Nine in 10 young offenders released from custody in Northern Ireland reoffended, the audit office has said.
Repeat criminals accounted for 70% of all youth crime and disorder and the rate of recidivism has been on the increase since 2010/11.
Comptroller and auditor general Kieran Donnelly called for a specific strategy to guide the Executive in youth justice policy and help co-ordinate the delivery of services.
He also said youth conferencing – learning first-hand from the victims of their offences about the harm their behaviour has caused – may not be appropriate for the most prolific cases.
The audit office said: “Reducing reoffending by young people requires significant political and cross-department support to be successful.
“In practice, this will require public bodies to work collaboratively and to maintain their engagement with partners in single outcome agreements.
“They must work effectively not only with traditional partners in the criminal justice system, but also with key departments and agencies in health, education and housing.”
Eighty-nine per cent of young offenders (31 out of 35) relapsed into crime after they were released from custody, statistics from 2013/14 revealed.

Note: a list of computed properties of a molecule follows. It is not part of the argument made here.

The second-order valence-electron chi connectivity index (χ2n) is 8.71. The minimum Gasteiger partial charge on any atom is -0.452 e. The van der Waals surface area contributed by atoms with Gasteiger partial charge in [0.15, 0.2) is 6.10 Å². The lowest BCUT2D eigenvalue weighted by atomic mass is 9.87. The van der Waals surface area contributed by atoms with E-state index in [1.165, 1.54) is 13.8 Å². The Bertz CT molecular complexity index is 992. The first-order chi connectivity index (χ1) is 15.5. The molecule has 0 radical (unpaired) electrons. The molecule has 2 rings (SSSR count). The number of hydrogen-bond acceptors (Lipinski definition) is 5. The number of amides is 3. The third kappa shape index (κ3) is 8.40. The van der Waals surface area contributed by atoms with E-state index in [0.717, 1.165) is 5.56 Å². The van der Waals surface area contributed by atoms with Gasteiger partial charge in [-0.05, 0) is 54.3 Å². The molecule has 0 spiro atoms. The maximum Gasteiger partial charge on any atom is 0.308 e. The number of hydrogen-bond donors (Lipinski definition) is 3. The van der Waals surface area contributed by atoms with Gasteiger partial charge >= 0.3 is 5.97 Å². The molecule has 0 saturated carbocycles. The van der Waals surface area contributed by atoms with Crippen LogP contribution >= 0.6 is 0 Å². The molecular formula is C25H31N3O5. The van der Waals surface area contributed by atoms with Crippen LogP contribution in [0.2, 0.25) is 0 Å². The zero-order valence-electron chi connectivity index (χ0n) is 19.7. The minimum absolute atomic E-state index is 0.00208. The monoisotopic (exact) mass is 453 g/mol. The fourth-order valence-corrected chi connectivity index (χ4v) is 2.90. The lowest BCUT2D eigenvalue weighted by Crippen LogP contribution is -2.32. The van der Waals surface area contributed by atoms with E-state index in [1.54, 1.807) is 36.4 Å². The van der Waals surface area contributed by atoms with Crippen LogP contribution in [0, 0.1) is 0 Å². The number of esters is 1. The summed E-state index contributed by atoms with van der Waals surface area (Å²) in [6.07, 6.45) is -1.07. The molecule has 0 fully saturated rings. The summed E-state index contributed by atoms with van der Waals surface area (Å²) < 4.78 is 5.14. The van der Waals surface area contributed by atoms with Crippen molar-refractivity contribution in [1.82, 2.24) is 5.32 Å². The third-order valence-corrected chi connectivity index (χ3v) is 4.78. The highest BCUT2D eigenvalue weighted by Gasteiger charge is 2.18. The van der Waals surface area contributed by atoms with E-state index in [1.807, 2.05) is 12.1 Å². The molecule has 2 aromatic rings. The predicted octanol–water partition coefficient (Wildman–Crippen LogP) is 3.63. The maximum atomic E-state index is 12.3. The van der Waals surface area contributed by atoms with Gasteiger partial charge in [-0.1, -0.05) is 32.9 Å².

They were more likely to commit another misdemeanour within the first month of release than any other group.
More than half of young offenders dealt with through community orders were involved in recidivism.
Auditors recommended the Youth Justice Agency and other government agencies establish performance indicators on reducing reoffending, focusing on improving outcomes.
Youth conferencing has a central role in Northern Ireland.
The audit office said: “Although well-regarded internationally, it has not been demonstrated that conferencing has reduced reoffending in Northern Ireland.
“Improvements in reoffending outcomes between 2007 and 2008, when around one in five who went through a youth conference reoffended, have not been maintained.
“In 2013/14, more than one in two young offenders dealt with through community orders reoffended. Youth conferencing may not address the needs of prolific offenders in particular.”
The number of offences committed by young people has been reducing in recent years. However, more than one in four will go on to reoffend within one year, the audit office said.
Mr Donnelly said: “Repeat offenders account for a disproportionately high percentage all incidents, representing over 70% of all youth crime and disorder.”
The average cost per occupant each year in the Juvenile Justice Centre is £324,000.